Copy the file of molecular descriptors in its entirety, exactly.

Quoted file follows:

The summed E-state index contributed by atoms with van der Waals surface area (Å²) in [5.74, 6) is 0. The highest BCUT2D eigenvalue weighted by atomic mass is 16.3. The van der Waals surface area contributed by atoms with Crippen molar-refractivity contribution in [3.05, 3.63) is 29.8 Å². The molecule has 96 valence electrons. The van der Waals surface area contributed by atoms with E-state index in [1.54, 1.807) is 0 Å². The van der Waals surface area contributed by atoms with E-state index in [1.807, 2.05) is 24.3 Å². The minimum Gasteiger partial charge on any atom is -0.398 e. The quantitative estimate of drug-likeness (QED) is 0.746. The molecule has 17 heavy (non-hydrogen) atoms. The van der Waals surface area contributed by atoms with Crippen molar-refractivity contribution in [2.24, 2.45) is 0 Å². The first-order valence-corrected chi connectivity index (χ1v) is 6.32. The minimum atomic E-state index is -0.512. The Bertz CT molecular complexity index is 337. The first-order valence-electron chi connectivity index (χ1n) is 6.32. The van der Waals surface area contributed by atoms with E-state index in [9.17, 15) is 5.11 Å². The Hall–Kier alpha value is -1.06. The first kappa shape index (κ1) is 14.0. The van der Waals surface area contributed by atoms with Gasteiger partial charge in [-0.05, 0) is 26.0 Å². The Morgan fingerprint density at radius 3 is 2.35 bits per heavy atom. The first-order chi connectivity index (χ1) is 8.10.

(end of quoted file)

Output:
The summed E-state index contributed by atoms with van der Waals surface area (Å²) in [5.74, 6) is 0. The highest BCUT2D eigenvalue weighted by atomic mass is 16.3. The van der Waals surface area contributed by atoms with Crippen molar-refractivity contribution in [3.05, 3.63) is 29.8 Å². The molecule has 96 valence electrons. The van der Waals surface area contributed by atoms with E-state index in [1.54, 1.807) is 0 Å². The van der Waals surface area contributed by atoms with E-state index in [1.807, 2.05) is 24.3 Å². The minimum Gasteiger partial charge on any atom is -0.398 e. The quantitative estimate of drug-likeness (QED) is 0.746. The molecule has 17 heavy (non-hydrogen) atoms. The van der Waals surface area contributed by atoms with Crippen molar-refractivity contribution in [2.24, 2.45) is 0 Å². The first-order valence-corrected chi connectivity index (χ1v) is 6.32. The minimum atomic E-state index is -0.512. The Bertz CT molecular complexity index is 337. The first-order valence-electron chi connectivity index (χ1n) is 6.32. The van der Waals surface area contributed by atoms with E-state index in [9.17, 15) is 5.11 Å². The Hall–Kier alpha value is -1.06. The first kappa shape index (κ1) is 14.0. The van der Waals surface area contributed by atoms with Gasteiger partial charge in [-0.05, 0) is 26.0 Å². The Morgan fingerprint density at radius 3 is 2.35 bits per heavy atom. The first-order chi connectivity index (χ1) is 8.10.